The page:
When I lived in Italy I would often hear from one of my lovers: “You’re too sensitive.” And this would then result in a diatribe of how “American political correctness” makes us too sensitive and we can’t take a joke.
While I believe my personal sensitivity has more to do with my natural state of being and less to do with being an American, I found this statement intriguing. My Italian lover would make racist comments and use words that I found offensive, and I know many other Americans — those damn, overly sensitive Yankees — would agree. But who is right in this situation?
Comedians often exploit this as they will tell jokes that are collectively offensive and highlight the politically correct (PC) aspect of the subject, leading us to either feel the inappropriateness of laughing or the rigidity of holding on too tight to a belief.
In these moments, people will often look around to make sure that their laughter is echoed by the majority and that they’re not going to look like a racist, sexist, ageist, bigot, leftist, or insensitive ass (if I missed a category, I apologize. I did not intentionally try to leave out any group or make anyone feel undervalued).
It’s not just handsome Italians and drunk comedians who think that being PC has gone too far. “A recent study found that a whopping 80 percent of the population believes ‘political correctness is a problem in our country,’” says Katherine Timpf in an article for the National Review. Apparently, Americans also realize the negative impact that being PC is having on our society.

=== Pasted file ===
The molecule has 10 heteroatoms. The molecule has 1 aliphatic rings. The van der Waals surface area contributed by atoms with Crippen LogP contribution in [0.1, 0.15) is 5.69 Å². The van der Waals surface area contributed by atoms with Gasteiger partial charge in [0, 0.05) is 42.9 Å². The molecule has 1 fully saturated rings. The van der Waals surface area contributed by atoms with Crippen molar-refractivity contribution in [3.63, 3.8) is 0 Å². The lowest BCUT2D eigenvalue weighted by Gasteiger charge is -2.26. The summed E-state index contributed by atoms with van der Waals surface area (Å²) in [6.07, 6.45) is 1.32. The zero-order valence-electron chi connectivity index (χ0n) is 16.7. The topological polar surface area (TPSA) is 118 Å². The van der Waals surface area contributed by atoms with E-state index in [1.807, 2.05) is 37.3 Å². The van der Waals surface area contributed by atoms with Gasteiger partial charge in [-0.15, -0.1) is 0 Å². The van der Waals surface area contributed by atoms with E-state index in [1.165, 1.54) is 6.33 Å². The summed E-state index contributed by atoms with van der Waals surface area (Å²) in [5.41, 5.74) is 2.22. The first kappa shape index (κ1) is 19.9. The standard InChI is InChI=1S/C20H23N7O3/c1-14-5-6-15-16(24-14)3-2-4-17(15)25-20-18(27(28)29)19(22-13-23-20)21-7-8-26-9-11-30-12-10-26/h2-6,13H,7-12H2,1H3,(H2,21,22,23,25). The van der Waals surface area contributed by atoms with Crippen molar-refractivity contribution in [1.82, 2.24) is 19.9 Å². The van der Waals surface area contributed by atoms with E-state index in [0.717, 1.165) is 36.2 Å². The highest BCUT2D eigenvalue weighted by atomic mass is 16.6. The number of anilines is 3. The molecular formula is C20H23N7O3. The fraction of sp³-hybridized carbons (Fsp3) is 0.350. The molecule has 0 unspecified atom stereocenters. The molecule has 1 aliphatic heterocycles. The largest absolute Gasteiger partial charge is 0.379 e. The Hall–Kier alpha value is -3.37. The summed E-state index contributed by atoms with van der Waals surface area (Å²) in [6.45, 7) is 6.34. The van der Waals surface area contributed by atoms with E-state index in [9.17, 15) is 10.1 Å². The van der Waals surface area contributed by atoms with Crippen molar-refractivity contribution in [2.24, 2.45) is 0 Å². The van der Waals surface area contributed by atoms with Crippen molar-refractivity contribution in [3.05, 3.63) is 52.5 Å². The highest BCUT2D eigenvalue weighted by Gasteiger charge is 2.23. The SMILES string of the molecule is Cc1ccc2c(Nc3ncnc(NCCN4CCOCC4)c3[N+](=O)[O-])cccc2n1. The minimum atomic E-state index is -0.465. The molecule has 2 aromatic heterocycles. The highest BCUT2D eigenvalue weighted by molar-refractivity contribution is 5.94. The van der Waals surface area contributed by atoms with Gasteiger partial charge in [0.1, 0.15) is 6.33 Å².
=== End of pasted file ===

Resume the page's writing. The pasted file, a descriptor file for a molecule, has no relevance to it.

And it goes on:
Timpf tells us that it’s not just the older generations and disgruntled foreigners that are annoyed with American sensitivity: “Despite the reputation that millennials get for being too sensitive, 79 percent of respondents under the age of 24 actually reported [a distaste for political correctness].”
While it’s easy to sit back on the porch and watch as the world is quickly changing for the worse, it’s important to note that the way we got here is from all those people sitting on their porches who raised the succeeding generations. Millennials and Gen Zers didn’t magically get stabbed by a unicorn’s horn and become overly sensitive. It is a result of their upbringing and the problems (I mean “issues,” I mean “situations”…) in the generations prior.
So to say that we are too sensitive of a generation and too PC these days, would be echoed by 80% of the population (that was asked), however, to say that it’s from an unknown result would be false. The need for the PC lifestyle came from familial secrets and generations of “sit there and be quiet” parenting.
Therefore, the trajectory of our PC culture can be traced back through the lineage. But don’t worry, it won’t last. Just like strict parents who end up with rebellious teens who end up with discipline-craving children who end up strict, the cycle will repeat as people try their best to do their best.
Like any pendulum, it must swing both ways before leveling out and finding the middle. Give it another generation or two — after global warming has scorched the planet, the Apocalypse has struck, and millions of robots rule the world with Will Smith — and there’s nothing left to look back on. Then from that completely blank slate, determine whether or not we were all a little too sensitive.